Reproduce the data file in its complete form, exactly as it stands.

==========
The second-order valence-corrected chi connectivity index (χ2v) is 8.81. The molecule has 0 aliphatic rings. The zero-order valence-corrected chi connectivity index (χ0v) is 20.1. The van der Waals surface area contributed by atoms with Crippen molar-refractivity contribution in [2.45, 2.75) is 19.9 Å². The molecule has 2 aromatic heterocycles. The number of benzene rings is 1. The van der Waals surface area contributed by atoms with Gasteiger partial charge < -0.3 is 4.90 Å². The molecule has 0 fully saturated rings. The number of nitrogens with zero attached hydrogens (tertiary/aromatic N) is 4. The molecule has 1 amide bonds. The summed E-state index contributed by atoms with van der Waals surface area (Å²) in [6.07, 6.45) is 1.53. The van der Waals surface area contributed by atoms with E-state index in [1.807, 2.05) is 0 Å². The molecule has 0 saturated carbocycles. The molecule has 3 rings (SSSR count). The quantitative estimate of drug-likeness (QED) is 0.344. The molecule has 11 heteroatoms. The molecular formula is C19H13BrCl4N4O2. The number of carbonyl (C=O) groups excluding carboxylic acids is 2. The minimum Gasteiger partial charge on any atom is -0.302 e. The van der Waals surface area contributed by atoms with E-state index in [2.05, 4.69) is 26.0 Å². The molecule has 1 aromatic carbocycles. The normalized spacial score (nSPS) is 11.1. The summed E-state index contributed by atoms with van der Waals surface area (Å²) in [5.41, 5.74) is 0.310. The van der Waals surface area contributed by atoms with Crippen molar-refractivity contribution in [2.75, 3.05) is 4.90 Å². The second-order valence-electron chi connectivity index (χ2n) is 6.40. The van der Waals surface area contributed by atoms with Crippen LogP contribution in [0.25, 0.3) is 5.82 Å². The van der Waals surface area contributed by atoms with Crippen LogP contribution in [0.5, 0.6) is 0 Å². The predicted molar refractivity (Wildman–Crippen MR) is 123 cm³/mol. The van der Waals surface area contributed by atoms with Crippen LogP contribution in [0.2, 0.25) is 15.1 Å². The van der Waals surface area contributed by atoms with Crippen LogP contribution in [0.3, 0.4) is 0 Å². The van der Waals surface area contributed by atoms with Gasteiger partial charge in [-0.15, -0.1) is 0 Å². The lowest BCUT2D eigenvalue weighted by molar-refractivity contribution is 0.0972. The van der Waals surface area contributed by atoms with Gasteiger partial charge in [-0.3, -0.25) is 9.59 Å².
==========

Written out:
The second-order valence-corrected chi connectivity index (χ2v) is 8.81. The molecule has 0 aliphatic rings. The zero-order valence-corrected chi connectivity index (χ0v) is 20.1. The van der Waals surface area contributed by atoms with Crippen molar-refractivity contribution in [2.45, 2.75) is 19.9 Å². The molecule has 2 aromatic heterocycles. The number of benzene rings is 1. The van der Waals surface area contributed by atoms with Gasteiger partial charge < -0.3 is 4.90 Å². The molecule has 0 fully saturated rings. The number of nitrogens with zero attached hydrogens (tertiary/aromatic N) is 4. The molecule has 1 amide bonds. The summed E-state index contributed by atoms with van der Waals surface area (Å²) in [6.07, 6.45) is 1.53. The van der Waals surface area contributed by atoms with E-state index in [1.807, 2.05) is 0 Å². The molecule has 0 saturated carbocycles. The molecule has 3 rings (SSSR count). The quantitative estimate of drug-likeness (QED) is 0.344. The molecule has 11 heteroatoms. The molecular formula is C19H13BrCl4N4O2. The number of carbonyl (C=O) groups excluding carboxylic acids is 2. The minimum Gasteiger partial charge on any atom is -0.302 e. The van der Waals surface area contributed by atoms with E-state index in [2.05, 4.69) is 26.0 Å². The molecule has 1 aromatic carbocycles. The normalized spacial score (nSPS) is 11.1. The summed E-state index contributed by atoms with van der Waals surface area (Å²) in [5.41, 5.74) is 0.310. The van der Waals surface area contributed by atoms with Crippen molar-refractivity contribution in [2.75, 3.05) is 4.90 Å². The second-order valence-electron chi connectivity index (χ2n) is 6.40. The van der Waals surface area contributed by atoms with Crippen LogP contribution in [0.25, 0.3) is 5.82 Å². The van der Waals surface area contributed by atoms with Crippen LogP contribution in [0.5, 0.6) is 0 Å². The predicted molar refractivity (Wildman–Crippen MR) is 123 cm³/mol. The van der Waals surface area contributed by atoms with Crippen LogP contribution in [0.2, 0.25) is 15.1 Å². The van der Waals surface area contributed by atoms with Crippen LogP contribution in [0.3, 0.4) is 0 Å². The van der Waals surface area contributed by atoms with Gasteiger partial charge in [-0.15, -0.1) is 0 Å². The lowest BCUT2D eigenvalue weighted by molar-refractivity contribution is 0.0972. The van der Waals surface area contributed by atoms with Gasteiger partial charge in [-0.3, -0.25) is 9.59 Å².